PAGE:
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UCLA med school DEI leader accused of major plagiarism refuses to address allegations

Silence comes as med school under fire for ‘shocking’ academic decline under DEI 

Another university diversity, equity, and inclusion administrator is facing allegations of plagiarism – but neither she nor her employer, the University of California at Los Angeles, has responded publicly to the report.

Natalie Perry, the leader of the Cultural North Star program at the UCLA School of Medicine, and UCLA did not answer multiple requests for comment from The College Fix since a recent investigation alleged she plagiarized large portions of her doctoral dissertation.

Perry runs the Cultural North Star program, which works to “build and maintain an inclusive … culture” within the UCLA School of Medicine. She also holds a position on the medical school’s Justice, Equity, Diversity, and Inclusion Team.

UCLA’s and Perry’s silence comes as the med school faces scorching criticism after whistleblowers sounded the alarm that the school is admitting underqualified racial minorities under DEI rubrics and “a third to a half of the medical school is incredibly unqualified.”

In her 2014 dissertation “Faculty Perceptions of Diversity at a Highly Selective Research-Intensive University” at the University of Virginia, Perry allegedly “lifted passages from ten other papers,” often using other scholars’ works almost word for word without any citations, according to an investigation by The Daily Wire and City Journal.

In one instance, she copied a nearly 1,000-word passage from another paper without citing the authors’ work anywhere, the report alleges.

The investigation found other cases when Perry’s paper did include citations, but those came from passages she used from other authors’ papers without citing them.

A side-by-side comparison of her dissertation with another paper written by sociology Professors Adalberto Aguirre and Ruben Martinez shows Perry allegedly plagiarized a lengthy paragraph, changing only one word from “types” to “examples,” without quotation marks or a citation of the authors.

Overall, the investigation alleges Perry’s paper “largely copied, unquoted and unattributed” other scholars’ works.

Since the release of the investigation in mid-April, however, neither UCLA nor Perry has publicly addressed the allegations. They did not respond to multiple requests for comment from The Fix by email and phone in recent weeks. Additionally, The Fix could not find any responses to the allegations from UCLA or Perry in other sources or social media.

Perry’s profile still appears on the university website, and her LinkedIn page states she currently is working in the role.

UCLA honored her on its Facebook and X pages in March for “prioritiz[ing] … empathy and radical listening to achieve her success as an educator and a leader.”

MORE: Columbia med DEI chief plagiarized from Wikipedia, other scholars: complaint

Meanwhile, University of Virginia spokesperson Brian Coy said UVA is investigating the plagiarism allegations.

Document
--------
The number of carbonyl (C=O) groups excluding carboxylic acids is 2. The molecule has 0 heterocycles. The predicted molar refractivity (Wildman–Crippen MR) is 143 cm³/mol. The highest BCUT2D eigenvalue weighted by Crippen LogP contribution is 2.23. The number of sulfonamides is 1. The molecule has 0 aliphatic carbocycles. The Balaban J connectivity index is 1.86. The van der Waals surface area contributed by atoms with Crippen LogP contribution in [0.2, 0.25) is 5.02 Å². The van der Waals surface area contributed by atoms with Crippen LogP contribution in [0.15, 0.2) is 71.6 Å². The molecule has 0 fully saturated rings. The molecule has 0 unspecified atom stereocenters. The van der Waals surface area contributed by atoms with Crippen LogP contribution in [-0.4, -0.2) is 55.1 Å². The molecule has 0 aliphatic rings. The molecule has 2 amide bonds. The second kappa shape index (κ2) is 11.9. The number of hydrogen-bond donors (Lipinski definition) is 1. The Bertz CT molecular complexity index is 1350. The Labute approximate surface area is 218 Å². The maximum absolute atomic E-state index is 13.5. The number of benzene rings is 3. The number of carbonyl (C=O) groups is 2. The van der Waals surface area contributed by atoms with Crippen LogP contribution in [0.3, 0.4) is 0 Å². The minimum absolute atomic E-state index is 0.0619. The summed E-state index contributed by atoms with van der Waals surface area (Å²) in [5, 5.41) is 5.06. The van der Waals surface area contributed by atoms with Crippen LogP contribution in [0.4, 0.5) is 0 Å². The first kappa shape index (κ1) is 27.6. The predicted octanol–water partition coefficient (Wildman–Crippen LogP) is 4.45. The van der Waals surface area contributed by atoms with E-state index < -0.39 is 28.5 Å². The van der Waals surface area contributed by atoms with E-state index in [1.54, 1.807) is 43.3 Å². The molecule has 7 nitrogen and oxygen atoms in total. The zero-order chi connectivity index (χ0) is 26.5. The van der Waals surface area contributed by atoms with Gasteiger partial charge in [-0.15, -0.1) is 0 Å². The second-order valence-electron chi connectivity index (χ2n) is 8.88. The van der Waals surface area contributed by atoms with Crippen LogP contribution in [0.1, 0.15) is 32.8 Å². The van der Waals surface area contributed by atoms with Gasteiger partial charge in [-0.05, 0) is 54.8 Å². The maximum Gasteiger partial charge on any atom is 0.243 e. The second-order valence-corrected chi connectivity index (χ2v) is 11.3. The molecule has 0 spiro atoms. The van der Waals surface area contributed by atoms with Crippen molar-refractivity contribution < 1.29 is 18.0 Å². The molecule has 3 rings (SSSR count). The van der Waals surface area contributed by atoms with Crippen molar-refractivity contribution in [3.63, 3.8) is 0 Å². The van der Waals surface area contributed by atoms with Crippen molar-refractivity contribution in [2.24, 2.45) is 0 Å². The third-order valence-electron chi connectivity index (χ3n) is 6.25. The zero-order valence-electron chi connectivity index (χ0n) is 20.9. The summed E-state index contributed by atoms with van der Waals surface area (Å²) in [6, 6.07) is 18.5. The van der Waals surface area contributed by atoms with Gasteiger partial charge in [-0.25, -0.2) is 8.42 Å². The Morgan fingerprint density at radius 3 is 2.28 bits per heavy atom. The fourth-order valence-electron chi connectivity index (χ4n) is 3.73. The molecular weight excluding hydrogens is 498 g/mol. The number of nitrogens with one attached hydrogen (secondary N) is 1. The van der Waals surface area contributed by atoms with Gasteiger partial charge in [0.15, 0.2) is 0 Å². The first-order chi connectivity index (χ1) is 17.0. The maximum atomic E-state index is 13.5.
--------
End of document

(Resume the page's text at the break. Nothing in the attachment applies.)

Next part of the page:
“The university takes concerns about research integrity seriously,” Coy said in a statement to The Jefferson Council, a UVA alumni group that advocates for free speech and intellectual diversity.

“We are aware of these allegations from 2014 and we are initiating an investigation according to our process. While federal student privacy laws prohibit us from commenting on any specific case, the university does have the ability to revoke degrees in cases where plagiarism or other qualifying forms of misconduct are identified and proven,” Coy stated.

UVA media relations did not respond to two emails this week from The Fix asking for an update on the investigation.

Recent months have witnessed a spate of high-profile plagiarism allegations, including against former Harvard University President Claudine Gay, who later resigned.

George Leef, director of external relations for the James G. Martin Center for Academic Renewal, told The Fix in a recent email, “It is revealing that the plagiarism cases are concentrated in faux disciplines where saying the right things vastly outweighs the traditional rules of scholarship.” The center advocates for increased diversity of thought and open debate in higher education.

Meanwhile, Christian Miller, a philosophy professor and director of The Honesty Project at Wake Forest University, pointed to factors such as “pressure to publish quickly” and “simple intellectual laziness and sloppiness” as contributors to plagiarism among academics.

Despite the number of recent high-profile allegations, it is not clear if plagiarism is on the rise. Miller told The Fix in a recent email that “we don’t really have a sense of how common” plagiarism is.

Even the recent high-profile cases still number only in the dozens, according to Miller, which is a small number compared to the “tens of thousands of university professors.”

MORE: Watchdog files accreditation complaint against Harvard over plagiarism scandal

IMAGE: UCLA/Facebook

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About the Author
College Fix contributor Mary Mobley is a student at The Master's University majoring in political studies with an emphasis in constitutional law.